In order to evaluate the prognostic value of TETs expression in AML, we further divided these patients into two groups based on median level of TET1/2/3 transcript respectively (TET1low vs. TET1high; TET2low vs. TET2high; TET3low vs. TET3high). Based on Kaplan-Meier analysis, we did not observe the significant associations of TET1 and TET2 expression with overall survival (OS) and disease-free survival (DFS) among both total AML and non-M3 AML (Figure 3). However, TET3high patients showed markedly longer OS and DFS than TET3low patients among total AML (Figure 3, P=0.018 and 0.019, respectively). Moreover, if French-American-British (FAB)-M3 patients were excluded, patients with high expression of TET3 also had significantly longer OS and DFS than those with low expression of TET3 (Figure 3, P=0.006 and 0.007, respectively). We next determined the prognostic effect of TET3 expression in AML by using Cox regression analysis. Both univariate and multivariate analysis showed that TET3 expression may act as an independent prognostic factor for OS and DFS in total AML (Table 1, P=0.011 and 0.026, respectively) and non-M3 AML (Table 2, P=0.038 and 0.026, respectively).

The impact of TETs expression on survival of AML patients. Kaplan–Meier survival curves of TETs expression on overall survival and disease free survival in both chemotherapy and hematopoietic stem cell transplantation groups.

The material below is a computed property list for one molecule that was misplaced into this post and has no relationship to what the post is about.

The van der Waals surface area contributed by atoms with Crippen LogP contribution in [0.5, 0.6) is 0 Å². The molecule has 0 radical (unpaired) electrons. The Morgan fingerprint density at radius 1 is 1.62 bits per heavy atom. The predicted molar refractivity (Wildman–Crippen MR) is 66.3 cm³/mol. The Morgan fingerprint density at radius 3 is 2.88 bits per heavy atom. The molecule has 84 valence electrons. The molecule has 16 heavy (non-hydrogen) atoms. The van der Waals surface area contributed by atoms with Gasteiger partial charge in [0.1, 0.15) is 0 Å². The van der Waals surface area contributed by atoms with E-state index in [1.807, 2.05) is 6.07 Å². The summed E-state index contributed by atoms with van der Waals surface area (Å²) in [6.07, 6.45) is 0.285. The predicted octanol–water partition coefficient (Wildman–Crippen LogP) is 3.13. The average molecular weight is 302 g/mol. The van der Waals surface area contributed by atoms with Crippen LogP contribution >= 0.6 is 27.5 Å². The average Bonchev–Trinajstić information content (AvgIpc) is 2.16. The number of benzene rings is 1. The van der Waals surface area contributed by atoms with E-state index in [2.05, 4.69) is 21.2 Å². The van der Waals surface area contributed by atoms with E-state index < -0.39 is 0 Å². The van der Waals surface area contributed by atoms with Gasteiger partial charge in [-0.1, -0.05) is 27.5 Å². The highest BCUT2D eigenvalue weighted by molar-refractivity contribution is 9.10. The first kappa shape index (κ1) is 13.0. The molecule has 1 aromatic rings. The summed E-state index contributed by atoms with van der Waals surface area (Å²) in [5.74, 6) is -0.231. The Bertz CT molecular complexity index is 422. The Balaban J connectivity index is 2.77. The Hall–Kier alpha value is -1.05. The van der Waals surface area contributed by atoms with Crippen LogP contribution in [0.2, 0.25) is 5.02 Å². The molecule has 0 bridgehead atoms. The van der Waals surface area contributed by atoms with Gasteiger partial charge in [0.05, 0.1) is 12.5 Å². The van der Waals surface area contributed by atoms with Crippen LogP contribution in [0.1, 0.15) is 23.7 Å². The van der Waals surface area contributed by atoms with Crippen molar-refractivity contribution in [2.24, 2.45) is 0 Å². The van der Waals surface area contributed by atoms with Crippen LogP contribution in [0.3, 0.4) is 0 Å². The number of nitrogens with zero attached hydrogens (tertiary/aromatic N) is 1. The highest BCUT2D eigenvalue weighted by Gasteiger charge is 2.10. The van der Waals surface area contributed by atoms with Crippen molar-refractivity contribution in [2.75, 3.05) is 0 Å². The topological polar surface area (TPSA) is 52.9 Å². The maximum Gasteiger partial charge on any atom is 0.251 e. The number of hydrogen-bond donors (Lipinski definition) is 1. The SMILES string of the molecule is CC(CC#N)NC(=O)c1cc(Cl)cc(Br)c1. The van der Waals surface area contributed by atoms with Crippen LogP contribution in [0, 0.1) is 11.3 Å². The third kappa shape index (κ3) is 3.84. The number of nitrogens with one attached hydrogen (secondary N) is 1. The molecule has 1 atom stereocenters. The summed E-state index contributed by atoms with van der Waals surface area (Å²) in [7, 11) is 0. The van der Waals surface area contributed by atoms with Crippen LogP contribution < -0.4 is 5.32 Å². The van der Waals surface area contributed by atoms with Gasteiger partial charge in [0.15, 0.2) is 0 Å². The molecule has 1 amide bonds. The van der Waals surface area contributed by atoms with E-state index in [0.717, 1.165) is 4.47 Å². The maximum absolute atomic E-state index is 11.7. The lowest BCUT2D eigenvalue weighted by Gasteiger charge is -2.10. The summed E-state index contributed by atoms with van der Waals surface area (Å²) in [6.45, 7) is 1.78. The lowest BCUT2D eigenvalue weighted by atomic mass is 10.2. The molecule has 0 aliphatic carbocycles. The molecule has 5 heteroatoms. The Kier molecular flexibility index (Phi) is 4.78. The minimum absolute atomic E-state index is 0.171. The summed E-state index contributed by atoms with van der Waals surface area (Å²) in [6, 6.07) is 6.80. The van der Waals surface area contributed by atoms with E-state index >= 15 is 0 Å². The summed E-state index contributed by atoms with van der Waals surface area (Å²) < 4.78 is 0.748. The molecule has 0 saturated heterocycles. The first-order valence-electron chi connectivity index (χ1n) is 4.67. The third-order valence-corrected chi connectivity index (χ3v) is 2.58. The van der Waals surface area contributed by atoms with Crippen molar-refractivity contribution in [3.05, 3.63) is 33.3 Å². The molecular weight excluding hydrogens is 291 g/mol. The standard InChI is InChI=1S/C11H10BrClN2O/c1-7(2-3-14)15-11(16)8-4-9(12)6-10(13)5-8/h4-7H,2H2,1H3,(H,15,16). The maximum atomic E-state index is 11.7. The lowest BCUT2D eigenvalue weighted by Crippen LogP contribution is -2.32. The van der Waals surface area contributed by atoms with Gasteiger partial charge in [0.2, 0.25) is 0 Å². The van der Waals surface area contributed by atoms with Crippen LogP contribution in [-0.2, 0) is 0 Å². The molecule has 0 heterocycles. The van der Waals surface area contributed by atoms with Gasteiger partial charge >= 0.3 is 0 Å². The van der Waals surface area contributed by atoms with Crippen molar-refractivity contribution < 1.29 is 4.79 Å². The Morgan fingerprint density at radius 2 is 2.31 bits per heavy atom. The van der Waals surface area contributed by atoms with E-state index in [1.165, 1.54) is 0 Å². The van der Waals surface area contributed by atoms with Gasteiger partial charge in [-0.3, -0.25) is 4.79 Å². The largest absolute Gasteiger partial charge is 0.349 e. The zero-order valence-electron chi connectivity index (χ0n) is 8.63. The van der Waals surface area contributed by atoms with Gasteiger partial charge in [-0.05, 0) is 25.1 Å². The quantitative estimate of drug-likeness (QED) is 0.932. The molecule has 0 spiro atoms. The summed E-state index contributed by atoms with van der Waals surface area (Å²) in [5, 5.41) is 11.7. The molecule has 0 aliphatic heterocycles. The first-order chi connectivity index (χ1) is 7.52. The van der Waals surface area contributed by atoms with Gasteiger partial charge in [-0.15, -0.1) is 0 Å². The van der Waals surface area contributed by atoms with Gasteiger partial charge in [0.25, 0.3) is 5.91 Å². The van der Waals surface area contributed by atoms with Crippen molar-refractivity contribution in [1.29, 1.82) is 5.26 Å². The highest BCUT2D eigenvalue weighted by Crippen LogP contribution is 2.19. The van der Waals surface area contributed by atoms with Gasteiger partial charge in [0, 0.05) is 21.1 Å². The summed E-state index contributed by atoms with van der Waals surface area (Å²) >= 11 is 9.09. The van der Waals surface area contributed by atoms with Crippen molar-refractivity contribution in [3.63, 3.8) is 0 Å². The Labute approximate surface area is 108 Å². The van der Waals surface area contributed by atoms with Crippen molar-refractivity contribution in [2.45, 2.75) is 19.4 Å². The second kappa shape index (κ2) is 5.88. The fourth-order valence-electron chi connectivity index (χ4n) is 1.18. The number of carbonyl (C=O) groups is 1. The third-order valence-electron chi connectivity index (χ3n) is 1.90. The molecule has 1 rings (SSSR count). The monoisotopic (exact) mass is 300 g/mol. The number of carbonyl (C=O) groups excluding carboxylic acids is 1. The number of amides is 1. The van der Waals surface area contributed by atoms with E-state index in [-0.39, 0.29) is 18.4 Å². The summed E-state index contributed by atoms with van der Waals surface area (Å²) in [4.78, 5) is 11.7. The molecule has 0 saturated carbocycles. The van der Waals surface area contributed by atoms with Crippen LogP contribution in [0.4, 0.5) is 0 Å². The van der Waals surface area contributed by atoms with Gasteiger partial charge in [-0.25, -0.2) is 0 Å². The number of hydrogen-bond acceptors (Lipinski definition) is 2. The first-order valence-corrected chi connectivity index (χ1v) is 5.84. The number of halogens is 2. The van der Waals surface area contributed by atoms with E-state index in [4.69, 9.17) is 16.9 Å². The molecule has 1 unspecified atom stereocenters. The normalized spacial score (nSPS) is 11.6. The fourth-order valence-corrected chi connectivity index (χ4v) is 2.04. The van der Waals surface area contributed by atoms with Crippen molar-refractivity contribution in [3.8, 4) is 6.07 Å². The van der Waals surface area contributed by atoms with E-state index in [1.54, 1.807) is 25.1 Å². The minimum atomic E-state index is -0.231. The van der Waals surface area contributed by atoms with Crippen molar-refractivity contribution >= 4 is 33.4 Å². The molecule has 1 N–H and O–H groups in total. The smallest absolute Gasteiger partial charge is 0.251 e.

Figure 3. The impact of TETs expression on survival of AML patients. Kaplan–Meier survival curves of TETs expression on overall survival and disease free survival in both chemotherapy and hematopoietic stem cell transplantation groups.

Table 1. Cox regression analyses of variables for OS and DFS in total AML patients.

VariablesOSDFS
Univariate analysisMultivariate analysisUnivariate analysisMultivariate analysis
HR (95% CI)PHR (95% CI)PHR (95% CI)PHR (95% CI)P
TET3 expression0.644 (0.445-0.932)0.0200.610 (0.416-0.895)0.0110.647 (0.447-0.936)0.0210.647 (0.441-0.950)0.026
Age1.040 (1.027-1.054)0.0001.023 (1.007-1.039)0.0051.035 (1.022-1.048)0.0001.022 (1.007-1.038)0.005
WBC1.003 (0.999-1.006)0.1191.008 (1.004-1.012)0.0001.003 (1.000-1.006)0.0911.008 (1.004-1.012)0.000
Karyotype risk1.854 (1.465-2.346)0.0001.687 (1.236-2.303)0.0011.829 (1.448-2.311)0.0001.853 (1.398-2.455)0.000